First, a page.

TO THE KINGDOM OF BARBADOS we go to find out what kind of latest trickery Barbadian republicans are up to. The Island's governing elite are apparently planning a referendum, concurrent with the next general election, that will give politicians a blank cheque to write a new constitution. Now don't you wee citizen subjects concern your pretty little heads with the details now; let us experts worry about the finer points of constitutional republican government. All you need to do is ditch the monarchy, show the Queen of Barbados the door, and we'll take care of the rest.
That's a risk I'm not sure I'd be willing to take. Barbados has the highest standard of living outside Canada and the United States, than anywhere else in the Americas. Is it really an historical accident that all three benefited immensely from their British colonial beginnings? Yes we can all stand proudly on our own independent feet now - as we've all proven - but how independent are we if we delegate the country's governing heritage and supreme law to a tiny group of decision-makers who will have the unfettered power to make the whole thing up again as they see fit? Professor Flint at Australians for Constitutional Monarchy, paints a scary picture:
But as we understand a referendum, the details of any change proposed are put on the table before the people vote. The Barbadian government is trying to reverse this. The Barbadian people are first to vote, and only then, will they be allowed to see the details. They are being asked for a constitutional version of the blank cheque. Such plebiscites were often used in nineteenth century France to install or to confirm a dictatorship or authoritarian government. That is why the Australian Founders decided on the Swiss style referendum. This is where the people see all the details before they vote. Australia’s republican movement hates this – the cat is out of the bag before the people make their decision. What wise people the Australian Founders were. They knew the sort of devious people go into politics."If you don’t know, Vote No". It has a powerful ring to it. I can't think of a more winning campaign slogan for the No side than that.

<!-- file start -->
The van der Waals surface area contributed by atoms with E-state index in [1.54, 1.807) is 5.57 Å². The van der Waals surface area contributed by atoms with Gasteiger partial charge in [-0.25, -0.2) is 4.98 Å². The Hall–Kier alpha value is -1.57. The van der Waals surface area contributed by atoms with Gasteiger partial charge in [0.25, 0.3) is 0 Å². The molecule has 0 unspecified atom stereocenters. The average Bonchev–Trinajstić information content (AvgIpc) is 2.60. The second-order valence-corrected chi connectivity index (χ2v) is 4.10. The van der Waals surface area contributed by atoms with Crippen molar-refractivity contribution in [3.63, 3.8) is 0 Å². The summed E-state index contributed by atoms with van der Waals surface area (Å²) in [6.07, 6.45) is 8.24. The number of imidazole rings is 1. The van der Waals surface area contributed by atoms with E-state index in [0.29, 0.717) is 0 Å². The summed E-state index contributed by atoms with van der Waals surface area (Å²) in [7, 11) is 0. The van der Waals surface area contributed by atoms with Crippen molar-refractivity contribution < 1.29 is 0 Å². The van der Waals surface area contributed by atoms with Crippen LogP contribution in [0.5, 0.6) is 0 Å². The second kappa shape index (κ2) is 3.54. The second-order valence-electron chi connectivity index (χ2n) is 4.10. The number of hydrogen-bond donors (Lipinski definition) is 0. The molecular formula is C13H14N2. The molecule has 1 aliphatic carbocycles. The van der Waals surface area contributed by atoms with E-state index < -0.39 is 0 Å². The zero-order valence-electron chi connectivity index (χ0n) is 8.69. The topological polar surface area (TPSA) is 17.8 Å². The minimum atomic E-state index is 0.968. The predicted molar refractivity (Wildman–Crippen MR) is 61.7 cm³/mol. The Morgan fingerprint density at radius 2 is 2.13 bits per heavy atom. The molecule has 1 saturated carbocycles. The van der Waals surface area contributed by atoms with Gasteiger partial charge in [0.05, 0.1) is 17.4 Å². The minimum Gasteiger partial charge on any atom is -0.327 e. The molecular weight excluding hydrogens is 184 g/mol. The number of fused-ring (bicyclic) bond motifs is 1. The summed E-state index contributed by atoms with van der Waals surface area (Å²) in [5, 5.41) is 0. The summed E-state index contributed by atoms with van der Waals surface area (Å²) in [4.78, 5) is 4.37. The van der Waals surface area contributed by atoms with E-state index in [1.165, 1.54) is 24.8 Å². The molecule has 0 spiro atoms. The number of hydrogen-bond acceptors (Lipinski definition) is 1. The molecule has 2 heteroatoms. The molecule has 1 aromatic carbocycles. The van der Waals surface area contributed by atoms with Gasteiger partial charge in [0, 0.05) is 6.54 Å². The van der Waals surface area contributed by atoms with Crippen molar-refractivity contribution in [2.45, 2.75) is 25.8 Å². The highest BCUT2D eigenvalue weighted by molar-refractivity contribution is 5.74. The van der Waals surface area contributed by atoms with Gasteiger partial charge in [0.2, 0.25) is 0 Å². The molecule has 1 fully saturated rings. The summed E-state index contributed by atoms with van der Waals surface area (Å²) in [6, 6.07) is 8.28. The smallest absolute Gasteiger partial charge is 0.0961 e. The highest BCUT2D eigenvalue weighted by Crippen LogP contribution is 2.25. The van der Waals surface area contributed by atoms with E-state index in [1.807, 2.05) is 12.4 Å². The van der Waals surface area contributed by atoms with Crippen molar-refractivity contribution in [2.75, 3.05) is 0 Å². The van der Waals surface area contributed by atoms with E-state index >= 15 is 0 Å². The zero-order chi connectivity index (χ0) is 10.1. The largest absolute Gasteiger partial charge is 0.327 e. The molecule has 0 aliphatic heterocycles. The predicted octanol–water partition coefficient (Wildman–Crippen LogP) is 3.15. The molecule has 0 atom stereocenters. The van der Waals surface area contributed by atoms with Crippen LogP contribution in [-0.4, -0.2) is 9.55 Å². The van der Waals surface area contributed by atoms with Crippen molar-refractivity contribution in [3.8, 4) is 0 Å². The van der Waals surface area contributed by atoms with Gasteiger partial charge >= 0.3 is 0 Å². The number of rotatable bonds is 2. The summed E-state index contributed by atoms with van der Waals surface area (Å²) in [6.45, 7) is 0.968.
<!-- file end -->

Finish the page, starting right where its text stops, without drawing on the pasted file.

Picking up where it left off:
So why doesn’t the Barbadian republican government come out and say it wants a republic with a president, how this president will be elected and what are to be his powers? Why doesn’t the Barbadian government ask the people whether they want yet another politician?
Probably for the same reason that Australia’s republicans wanted two words removed from the 1999 referendum question. One was “President.” The other, believe it or not was “republic.” Even Australia’s press, campaigning vigorously for a republic, could not stomach that. But clearly, polling and focus groups had told Australia’s republicans that these words were on the nose with Australians.
Asked to explain why the Barbadian government had not consulted the Opposition, the Deputy Prime Minister said "These are decisions made by the executive." She is not talking about some administrative measure; this is the supreme law of Barbados. Asked why the government was hiding the details of what it proposed to do from the media, and the people, the Deputy Prime Minister said the Government felt it "presumptuous to so do in the absence of a determination on the Republic".
I cannot recall a more ridiculous or unacceptable justification for government secrecy. Just what is it in the republican constitution that has persuaded the government to keep it under wraps? The Barbadian media and people would be justified in being highly suspicious of the government’s intentions, and reacting accordingly. As one of our highly regarded Australian commentators said at the time of the 1999 referendum: “If you don’t know, Vote No.”